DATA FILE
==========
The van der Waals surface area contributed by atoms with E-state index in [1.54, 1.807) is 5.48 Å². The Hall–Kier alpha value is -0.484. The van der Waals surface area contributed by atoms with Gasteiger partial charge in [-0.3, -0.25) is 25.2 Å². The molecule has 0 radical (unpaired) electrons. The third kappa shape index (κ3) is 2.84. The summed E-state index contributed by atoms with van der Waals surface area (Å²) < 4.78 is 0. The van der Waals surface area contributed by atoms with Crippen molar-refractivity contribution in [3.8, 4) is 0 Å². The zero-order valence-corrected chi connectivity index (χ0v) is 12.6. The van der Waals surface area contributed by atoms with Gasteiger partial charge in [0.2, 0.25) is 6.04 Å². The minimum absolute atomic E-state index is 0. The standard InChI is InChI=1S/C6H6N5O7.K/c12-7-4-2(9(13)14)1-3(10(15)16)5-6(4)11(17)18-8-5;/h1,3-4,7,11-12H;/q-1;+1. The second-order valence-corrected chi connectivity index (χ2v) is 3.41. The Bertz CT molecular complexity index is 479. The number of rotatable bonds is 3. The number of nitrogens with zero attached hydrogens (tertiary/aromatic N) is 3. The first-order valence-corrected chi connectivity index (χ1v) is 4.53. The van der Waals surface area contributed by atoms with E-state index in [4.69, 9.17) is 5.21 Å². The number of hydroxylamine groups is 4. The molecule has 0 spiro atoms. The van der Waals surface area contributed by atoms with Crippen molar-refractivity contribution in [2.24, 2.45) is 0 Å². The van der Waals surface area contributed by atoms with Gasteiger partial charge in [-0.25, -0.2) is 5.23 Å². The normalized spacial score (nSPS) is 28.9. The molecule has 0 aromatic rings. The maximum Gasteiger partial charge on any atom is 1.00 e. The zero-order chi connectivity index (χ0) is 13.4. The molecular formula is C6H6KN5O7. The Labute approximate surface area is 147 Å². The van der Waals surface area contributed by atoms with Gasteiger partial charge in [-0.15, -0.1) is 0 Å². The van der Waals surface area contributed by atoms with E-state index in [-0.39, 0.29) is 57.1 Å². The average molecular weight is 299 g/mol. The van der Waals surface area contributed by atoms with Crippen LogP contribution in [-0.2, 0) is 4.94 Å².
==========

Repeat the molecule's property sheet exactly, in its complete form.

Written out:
The van der Waals surface area contributed by atoms with E-state index in [1.54, 1.807) is 5.48 Å². The Hall–Kier alpha value is -0.484. The van der Waals surface area contributed by atoms with Gasteiger partial charge in [-0.3, -0.25) is 25.2 Å². The molecule has 0 radical (unpaired) electrons. The third kappa shape index (κ3) is 2.84. The summed E-state index contributed by atoms with van der Waals surface area (Å²) < 4.78 is 0. The van der Waals surface area contributed by atoms with Crippen molar-refractivity contribution in [3.8, 4) is 0 Å². The zero-order valence-corrected chi connectivity index (χ0v) is 12.6. The van der Waals surface area contributed by atoms with Gasteiger partial charge in [0.2, 0.25) is 6.04 Å². The minimum absolute atomic E-state index is 0. The standard InChI is InChI=1S/C6H6N5O7.K/c12-7-4-2(9(13)14)1-3(10(15)16)5-6(4)11(17)18-8-5;/h1,3-4,7,11-12H;/q-1;+1. The second-order valence-corrected chi connectivity index (χ2v) is 3.41. The Bertz CT molecular complexity index is 479. The number of rotatable bonds is 3. The number of nitrogens with zero attached hydrogens (tertiary/aromatic N) is 3. The first-order valence-corrected chi connectivity index (χ1v) is 4.53. The van der Waals surface area contributed by atoms with E-state index in [4.69, 9.17) is 5.21 Å². The number of hydroxylamine groups is 4. The molecule has 0 spiro atoms. The van der Waals surface area contributed by atoms with Crippen molar-refractivity contribution in [2.24, 2.45) is 0 Å². The van der Waals surface area contributed by atoms with Gasteiger partial charge in [-0.25, -0.2) is 5.23 Å². The normalized spacial score (nSPS) is 28.9. The molecule has 0 aromatic rings. The maximum Gasteiger partial charge on any atom is 1.00 e. The zero-order chi connectivity index (χ0) is 13.4. The molecular formula is C6H6KN5O7. The Labute approximate surface area is 147 Å². The van der Waals surface area contributed by atoms with Gasteiger partial charge in [-0.15, -0.1) is 0 Å². The van der Waals surface area contributed by atoms with E-state index in [-0.39, 0.29) is 57.1 Å². The average molecular weight is 299 g/mol. The van der Waals surface area contributed by atoms with Crippen LogP contribution in [-0.2, 0) is 4.94 Å².